Mars Science Lab Can Wait

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Worried advocates of Mars exploration are waiting for the other shoe to drop in the wake of NASA’s cancellation of the Mars Telecommunications Orbiter — and with good reason. The same budgetary pressures that drove that decision likely will force agency officials to seriously consider postponing a nuclear-powered Mars rover mission that was supposed to rely on the telecom orbiter to relay back to Earth the large, steady stream of data it would produce.

NASA faces a lot of tough money decisions that are certain to mean delays or outright cancellations affecting worthwhile programs. Given some of the other priorities on its plate, NASA might decide that it cannot afford full funding of the Mars Science Laboratory right now and stretch out the program to put its launch off for a few more years. Those priorities — re-fixing the space shuttle, re-furbishing the Hubble Space Telescope, completing the international space station and gearing up for human missions to the Moon by 2018 — are going to make it extremely difficult for NASA to pay for everything that different constituencies would like to see funded in aeronautics, astronomy, Earth science and exploration of other planets.

Under such circumstances, NASA had little choice but to cancel the Mars Telecommunications Orbiter. With the missions that absolutely had to have it for data relay now on hold — sample return missions for example — pressing ahead with the $500 million spacecraft could not be justified.

Should NASA proceed with the Mars Science Laboratory, currently scheduled to launch in December 2009 and arrive at the red planet the following October, plans that call for using the Mars Reconnaissance Orbiter as the data-relay craft. The orbiter is slated to launch Aug. 10 and begin science operations in November 2006.

That plan is perfectly sound, but NASA’s back-up idea is anything but.

If the Mars Reconnaissance Orbiter is for any reason unavailable for the Mars Science Laboratory, NASA would rely on the Mars Global Surveyor and Mars Odyssey orbiters, which were launched in 1996 and 2001, respectively. NASA officials insist that both spacecraft have sufficient fuel to continue operating into early next decade, but to count on them with the science return from a billion-dollar rover at stake seems shaky at best, reckless at worst.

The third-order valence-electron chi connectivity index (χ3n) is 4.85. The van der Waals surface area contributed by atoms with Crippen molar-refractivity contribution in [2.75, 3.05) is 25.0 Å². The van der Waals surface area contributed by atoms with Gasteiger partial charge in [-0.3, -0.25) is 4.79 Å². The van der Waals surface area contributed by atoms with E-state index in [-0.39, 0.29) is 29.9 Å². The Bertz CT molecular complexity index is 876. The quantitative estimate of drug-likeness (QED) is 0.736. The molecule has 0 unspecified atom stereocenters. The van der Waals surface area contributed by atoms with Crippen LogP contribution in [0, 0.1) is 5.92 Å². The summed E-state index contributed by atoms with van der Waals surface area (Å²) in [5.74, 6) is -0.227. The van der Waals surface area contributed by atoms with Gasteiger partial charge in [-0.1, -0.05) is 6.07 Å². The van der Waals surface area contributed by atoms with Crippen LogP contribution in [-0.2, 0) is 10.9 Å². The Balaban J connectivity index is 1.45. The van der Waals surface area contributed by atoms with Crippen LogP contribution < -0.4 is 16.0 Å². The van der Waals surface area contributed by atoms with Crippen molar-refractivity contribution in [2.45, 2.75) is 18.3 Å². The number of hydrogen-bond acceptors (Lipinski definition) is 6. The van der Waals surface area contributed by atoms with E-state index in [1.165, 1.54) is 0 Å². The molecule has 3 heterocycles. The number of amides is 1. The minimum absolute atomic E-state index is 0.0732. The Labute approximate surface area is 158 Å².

If the Mars Reconnaissance Orbiter launch goes smoothly, putting a healthy spacecraft on a good trajectory, NASA could continue work on the Mars Science Laboratory at the current pace. But things can go wrong at any time, and the orbiter faces another critical juncture upon arrival at Mars in the form of an aerobraking maneuver that will put it into martian orbit. NASA therefore would be wise not to go full-throttle on rover development until the relay craft is safely in orbit around Mars.

If the Mars Reconnaissance Orbiter is lost or encounters serious problems, NASA probably would have little choice but to delay the Mars Science Laboratory. Relying on the Mars Global Surveyor or Mars Odyssey for telecommunications is too risky, and building an alternative relay probably is not in the budgetary cards.

The larger question is whether NASA should decide now to stretch out the rover mission. NASA has major bills coming due between now and the space shuttle’s planned retirement in 2010, a period that coincides with the prime spending years for the Mars Science Laboratory.

First there is the space shuttle. With the U.S. Congress still having not seen the full bill for returning the shuttle fleet to flight following the 2003 Columbia accident, NASA is facing a new investigation and possible redesign work to eliminate the foam-shedding problem that cropped up again during Space Shuttle Discovery’s July 26 liftoff. And NASA still does not have a handle on how much more costly the shuttle will be to operate in the post-Columbia environment.

Then, of course, there is the hardware needed to return astronauts to the Moon. NASA expects to spend $10 billion developing the Crew Exploration Vehicle and the shuttle-derived rocket it would launch atop and wants both systems ready for space station missions by 2011. A heavy-lift rocket is not needed until later, but is expected to cost at least $5 billion to develop, not including long-overdue infrastructure investments needed at NASA’s Kennedy Space Center, Fla.

Unless NASA drops all other science activities for the next five years, or gets a huge budget increase, it is difficult to see how the agency can squeeze in the Mars Science Laboratory during that time frame given its estimated $900 million price tag.

Deferring the launch would by no means constitute an abandonment of Mars exploration. Despite some high-profile setbacks, NASA has had a robust program over the past decade, and this will continue with the Mars Reconnaissance Orbiter, the 2007 Phoenix Mars Scout lander and a yet-to-be-selected Mars Scout mission that would launch in 2011. Although none is as tantalizing to scientists as a two-year mission of a high-power rover, they will continue to add to the growing knowledge base of Mars.

Human exploration of the red planet is a long way off. The Moon is the next destination for human explorers and activities that support that goal, including building a new crew transport and launching robotic lunar precursor missions, should take precedence over a flagship-class Mars mission.

If NASA can somehow handle the Mars Science Laboratory along with everything else it is trying to do over the next five years, that’s great. But if something must be scaled back during this crucial period, the Mars Science Laboratory is a logical choice.